The relatively limited number of addresses in the IPv4 pool always has been a potential threat to the viability of the Internet. The dark cloud grew as demand created by the growth machine-to-machine communications and the explosion of mobility steadily eroded the address reservoir.
The reservoir just recently went dry last week. Until now, Internet addresses were allocated by the Internet Assigned Number Authority (IANA) at the request of five regional address registries, including the American Registry for Internet Numbers for North America (ARIN). They were delivered in bundles, known as “/8s” (pronounced “slash eights”).
The agreement called for a change in procedure when the last five /8s were reached. At that point, the remaining /8s were to be doled out to each of the regions. That is what happened last week. Each is now left with that final /8 and the remnants of other allocations that for some reason weren’t used or became available somehow became available. Once those sources are exhausted, no new IPv4 customers will be accommodated.
The depletion isn’t an immediate crisis. It is, however, a signal that putting the new address scheme in place has moved to the top of the priority list, whether ISPs like it or not. The good news for the cable industry, according to observers, is that a majority of operators have long understood the gravity of the situation and have been proactively planning for the coming of IPv6. Comcast last week said through a blog entry that it turned up 25 IPv4 and IPv6 “dual stack” customers in the Littleton, CO, area in mid-January. The post says that the number has expanded since then, and that the technology soon will be exported to other areas.
Comcast Gets It
Comcast is taking a straightforward approach, says ARIN President and CEO John Curran. “They are rolling IPv4 and v6 all the way to customer LAN -- the living room -- over wireless or wired network, whatever they are using. If they can get v6 turned on all the way to customer they have the benefit of not having to handle the transition. Those with v6 [devices] will access via v6, those with v4 through v4.”
The level of complexity is high. A way must be found to support all the existing IPv4 and the increasing number of IPv6 devices. Jeff Finkelstein, the senior director of network architecture for Cox, reports that the MSO has taken a five-step approach in its preparations: Auditing, “preparing for address diversity” – in other words, running parallel addressing schemes -- management of IPv6 deployment, training and security.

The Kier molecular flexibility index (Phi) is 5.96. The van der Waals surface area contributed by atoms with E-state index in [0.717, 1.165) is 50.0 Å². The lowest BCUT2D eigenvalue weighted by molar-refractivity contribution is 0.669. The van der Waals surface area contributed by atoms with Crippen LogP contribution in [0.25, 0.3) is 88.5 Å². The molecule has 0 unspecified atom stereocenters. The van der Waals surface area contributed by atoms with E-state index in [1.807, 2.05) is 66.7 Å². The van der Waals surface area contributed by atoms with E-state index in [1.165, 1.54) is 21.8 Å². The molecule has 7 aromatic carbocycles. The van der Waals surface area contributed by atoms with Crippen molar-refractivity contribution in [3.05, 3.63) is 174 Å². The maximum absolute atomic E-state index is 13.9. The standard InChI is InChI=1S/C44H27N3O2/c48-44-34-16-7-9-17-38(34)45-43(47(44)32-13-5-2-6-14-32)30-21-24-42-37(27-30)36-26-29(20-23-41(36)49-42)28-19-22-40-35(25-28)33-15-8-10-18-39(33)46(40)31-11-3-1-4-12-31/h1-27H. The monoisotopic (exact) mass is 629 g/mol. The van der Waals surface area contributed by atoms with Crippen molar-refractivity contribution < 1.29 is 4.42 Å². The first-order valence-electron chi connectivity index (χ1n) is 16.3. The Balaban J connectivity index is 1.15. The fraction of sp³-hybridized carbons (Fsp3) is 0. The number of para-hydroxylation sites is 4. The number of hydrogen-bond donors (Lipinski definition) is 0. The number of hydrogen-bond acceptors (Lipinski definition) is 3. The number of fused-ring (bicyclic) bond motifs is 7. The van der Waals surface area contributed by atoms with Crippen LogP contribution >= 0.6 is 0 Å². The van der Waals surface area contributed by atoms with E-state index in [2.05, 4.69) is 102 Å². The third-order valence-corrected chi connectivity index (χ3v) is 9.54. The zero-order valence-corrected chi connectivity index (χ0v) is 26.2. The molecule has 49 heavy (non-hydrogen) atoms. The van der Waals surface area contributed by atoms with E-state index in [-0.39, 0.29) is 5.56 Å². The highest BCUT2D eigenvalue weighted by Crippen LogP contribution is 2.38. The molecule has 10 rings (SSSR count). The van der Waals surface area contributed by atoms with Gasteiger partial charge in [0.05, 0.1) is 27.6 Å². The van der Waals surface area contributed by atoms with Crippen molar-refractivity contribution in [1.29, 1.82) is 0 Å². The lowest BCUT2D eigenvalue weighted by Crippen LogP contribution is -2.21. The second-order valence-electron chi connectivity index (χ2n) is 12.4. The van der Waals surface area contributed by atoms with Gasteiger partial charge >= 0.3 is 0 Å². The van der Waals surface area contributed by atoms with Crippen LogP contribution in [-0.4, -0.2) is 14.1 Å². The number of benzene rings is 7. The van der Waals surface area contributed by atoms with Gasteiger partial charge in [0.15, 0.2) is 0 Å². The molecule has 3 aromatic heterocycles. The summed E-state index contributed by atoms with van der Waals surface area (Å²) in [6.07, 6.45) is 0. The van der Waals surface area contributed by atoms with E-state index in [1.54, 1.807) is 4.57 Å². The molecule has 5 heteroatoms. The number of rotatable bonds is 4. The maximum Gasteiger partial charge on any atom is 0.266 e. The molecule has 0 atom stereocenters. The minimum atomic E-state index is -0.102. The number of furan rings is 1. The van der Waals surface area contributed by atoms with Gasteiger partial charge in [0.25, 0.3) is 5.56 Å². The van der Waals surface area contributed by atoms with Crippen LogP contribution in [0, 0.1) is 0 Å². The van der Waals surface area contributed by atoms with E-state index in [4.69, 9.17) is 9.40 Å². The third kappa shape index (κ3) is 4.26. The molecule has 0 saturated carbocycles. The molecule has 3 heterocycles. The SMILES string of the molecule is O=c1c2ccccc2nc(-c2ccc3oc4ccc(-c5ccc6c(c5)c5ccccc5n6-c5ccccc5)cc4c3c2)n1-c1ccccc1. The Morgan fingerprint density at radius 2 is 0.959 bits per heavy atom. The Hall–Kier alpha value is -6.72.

A Variety of Approaches
Finkelstein says that the MSO is looking at three approaches. For many ISPs, the preferred transition technology is running a dual stack, as Comcast is. Cox is developing dual stack and also is looking at tunneling of one protocol through the other and Network Address Translation (NAT) and other translation technologies that enable IPv4 addresses to serve more than one user.
Tests and other developmental activities are ongoing, Finkelstein explains. He wouldn’t say when tests will be announced, but does expect it to be in the short term. “It depends on when we have enough of the back office systems, the BSS and OSS, in place,” he says. “The last think we want is for a customer to have to type in an IPv6 address.”
Like any other big project, the key is dividing it into smaller pieces. “When you look at the scope of deployment of IPv6 it can appear to be overwhelming,” Finkelstein says. “But we believe when you plan efficiently and take it one step at a time, it becomes very manageable.”
Incognito CTO Chris Busch says that the cable industry has been well served by CableLabs. “DOCSIS 3.0 when it came out was an IPv6-capable technology,” he explains. “Beyond that has been the addition of IPv6 functionality that can be back-ported into DOCSIS 2.0.”
Busch adds that work beyond the core IPv6 networking functionality that deals with vital issues such as network management and surveillance is getting started in earnest. “We are starting to see some painting around the edges of the ancillary systems that come into play,” he says.
How an operator can best get to IPv6 depends on the technologies it now has in place, how many IPv4 addresses are left, its business goals and other issues that are unique to each MSO. “Most operators would like to go dual stack off the bat,” says Steve Harris, the director of advanced network technologies program development for SCTE. “Some do not have the v4 address space left. The pool is different for each. At the end of the day, everyone has to get to native IPv6.”
Though observers give the industry generally good marks on an issue that would have been easy to ignore, the picture isn’t universally bright. Dave Kresse, CEO of test equipment vendor Mu Dynamics, says that Comcast and Cox have been leaders in IPv6 preparations. Some others haven’t reacted as proactively, however. “Certainly, there is a stratification within the cable industry,” he points out. “There are operators at the leading edge and some that are laggards. I think those laggards will really struggle to not go through pain in the transition.”
Carl Weinschenk is a reporter at BTR. Reach him at email@example.com.